Pictures of Stoke-on-Trent
Town known best as "the potteries" but in reality Stoke-on-Trent is a 1906 amalgamation of six towns, each of which still maintain their own individuality and character.
Of the other five towns, Tunstall, Burslem, Fenton, Longton, and Hanley, most have associations with the manufacture of fine pottery and porcelain, with Hanley being particularly noted as a substantial centre for shopping.
It could be said that Josiah Wedgwood (1730-1795) made the Potteries, he was the greatest single figure of his period to influence the area, he is best known for his classical blue and white Jasper ware. He was also a scientist and became a Fellow of the Royal Society for his invention of the pyrometer, which measures extreme heat.
Arnold Bennett, the novelist made Stoke-on-Trent famous, he used it as a back-drop for his rich portrayal of "Five Towns" he was born in Hanley in 1867. In many of his stories he recalls the potteries of his youth, he left the area when London and fame beckoned in 1889 at the age of 21.
Today, visitors to the area can visit a unique museum where they can witness how 19th-century potters worked. The Gladstone Museum in Longton is the only surviving complete Victorian pottery factory from the days when coal burning bottle ovens made the finest English bone-china. Decorative porcelain from this period continues to fetch high prices and gets shipped all over the world.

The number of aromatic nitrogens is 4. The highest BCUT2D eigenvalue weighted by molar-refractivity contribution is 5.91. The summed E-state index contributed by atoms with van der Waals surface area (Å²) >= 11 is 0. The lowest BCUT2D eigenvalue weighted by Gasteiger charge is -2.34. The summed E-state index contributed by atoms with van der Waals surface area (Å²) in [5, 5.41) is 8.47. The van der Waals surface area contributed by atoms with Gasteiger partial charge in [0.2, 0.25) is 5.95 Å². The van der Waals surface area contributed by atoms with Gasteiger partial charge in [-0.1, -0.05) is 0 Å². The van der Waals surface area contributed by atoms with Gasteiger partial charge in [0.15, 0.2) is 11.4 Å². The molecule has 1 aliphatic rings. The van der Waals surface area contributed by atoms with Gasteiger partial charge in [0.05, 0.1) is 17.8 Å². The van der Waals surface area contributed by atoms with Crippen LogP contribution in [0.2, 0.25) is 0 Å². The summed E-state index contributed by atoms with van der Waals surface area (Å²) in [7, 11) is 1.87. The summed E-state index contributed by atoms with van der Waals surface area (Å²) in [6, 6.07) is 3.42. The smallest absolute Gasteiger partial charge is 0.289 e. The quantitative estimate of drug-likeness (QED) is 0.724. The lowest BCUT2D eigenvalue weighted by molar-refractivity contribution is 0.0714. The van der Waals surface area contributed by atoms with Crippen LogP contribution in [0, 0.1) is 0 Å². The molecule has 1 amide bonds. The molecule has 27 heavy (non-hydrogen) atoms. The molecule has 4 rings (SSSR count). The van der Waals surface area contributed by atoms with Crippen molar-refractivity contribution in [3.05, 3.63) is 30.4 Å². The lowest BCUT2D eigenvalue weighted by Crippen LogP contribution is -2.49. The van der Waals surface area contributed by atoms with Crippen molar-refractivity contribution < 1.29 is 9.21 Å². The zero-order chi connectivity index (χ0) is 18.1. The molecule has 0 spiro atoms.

You can also see the famous statue dedicated to Stoke-on-Trent's 20th-century hero, Sir Stanley Matthews, the great football legend. Another "giant" of the region was Reginald Mitchell (1895-1937). Mitchell was born in a local village, he famously designed the Spitfire - the greatest of the World War II fighting planes. In Hanley, Mitchell is honoured with a theatre and a centre for education. At the City Museum there is an actual Spitfire and outside the museum is a statue of Mitchell.
Trentham Gardens is a superb visitor attraction, at its heart lie gardens laid out by Capability Brown, these overlook the mile-long waters of Trentham Lake. The whole of the pleasure grounds encompass over 700 acres, including woodland and a monkey forest!
The Festival Marina at Stoke-on-Trent is one of the Trent and Mersey canal's most popular destinations. It offers a wide range of facilities for boaters including narrow boat hire and moorings. The marina is amidst the re-developed National Garden Site, offering a range of activities including the exciting Water World, dry ski slope, cinema, ten pin bowling and a shopping centre.
Ford Green Hall is the oldest house in the city, it can be found in Thorne Green Road, it is the perfect example of an Elizabethan half-timbered manor house of around 1580. The house was the home of the Ford family for over two centuries. Today it is a museum with an outstanding collection of rich furnishings, including an Elizabethan four poster bed, ceramics and textiles.
The Victoria Hall and the Regent Theatre are great centres for culture, offering the very best of entertainment and suites for corporate entertaining.
Today, Stoke-on-Trent has a multi-cultural society. The city is proud of its history and heritage, and of the fact that people of all nationalities gather together to take the city forward into the 21st-century.
For those wishing to explore the Potteries there are excellent hotels, pubs, inns, and restaurants. Several museums tell the storey of Stoke-on-Trent and of the potteries in general. The town has spacious green areas for relaxing after a round sight seeing or shopping.